“What can we do now to make our children’s adolescent years enjoyable?” Ensign, Dec. 1978, 25
Michael Farnworth, Family Resources faculty, Ricks College You are wise in dealing with a very real problem in family life before the crisis arrives.
Most parents accept without question the importance of touching, caressing, and spending time with their young children to establish close emotional ties with them. But as children grow older, many of the experiences shared with parents during childhood become only memories. Physical expressions of love from parents sometimes seem childish to teenagers, and peers usually usurp the parents’ role as best friends.
However, the physical affection and playtime shared by parents and young children need to be expanded to other forms of acceptance and interaction in adolescence—not abandoned.
I believe parental companionship is the answer. Structure your family life while your children are young so that you continually learn new activities and hobbies together as they grow up. Then when they are older, your children will continue to seek parental involvement. This might mean spending money on sports equipment instead of on home improvements. It might mean having your own ego deflated after being soundly defeated at bowling. It might mean listening to your son long enough to realize that he has a very logical, hard-to-ignore point about grown-ups in general. It might also mean sore muscles from working in the garden, a bad sunburn from a river expedition, or a tearful eye from a tender moment in the back room.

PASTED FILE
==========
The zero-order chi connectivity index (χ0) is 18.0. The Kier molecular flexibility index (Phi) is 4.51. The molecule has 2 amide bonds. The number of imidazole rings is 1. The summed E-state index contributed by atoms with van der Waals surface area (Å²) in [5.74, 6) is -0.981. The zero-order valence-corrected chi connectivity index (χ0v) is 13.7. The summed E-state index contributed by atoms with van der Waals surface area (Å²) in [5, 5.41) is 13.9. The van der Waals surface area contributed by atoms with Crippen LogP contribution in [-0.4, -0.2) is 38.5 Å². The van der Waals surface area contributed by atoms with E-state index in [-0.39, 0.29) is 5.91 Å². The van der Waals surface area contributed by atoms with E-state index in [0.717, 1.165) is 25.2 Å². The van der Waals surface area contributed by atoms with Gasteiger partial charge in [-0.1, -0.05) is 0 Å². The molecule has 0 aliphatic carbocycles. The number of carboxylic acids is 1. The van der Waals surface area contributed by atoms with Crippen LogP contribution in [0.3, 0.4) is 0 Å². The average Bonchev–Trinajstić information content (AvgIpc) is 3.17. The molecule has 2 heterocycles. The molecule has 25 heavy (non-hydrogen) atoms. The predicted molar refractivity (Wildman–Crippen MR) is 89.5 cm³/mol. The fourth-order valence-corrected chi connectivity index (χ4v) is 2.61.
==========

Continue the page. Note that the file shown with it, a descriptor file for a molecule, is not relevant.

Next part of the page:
As I talk to teenagers, many express a basic frustration about interacting with their parents, and I’m convinced that teenagers aren’t the only ones making a difficult transition. It seems parents have a hard time making the transition during this unstable period, too. The idea of parental companionship won’t solve all your problems, but it can make some of them enjoyable and easier to handle.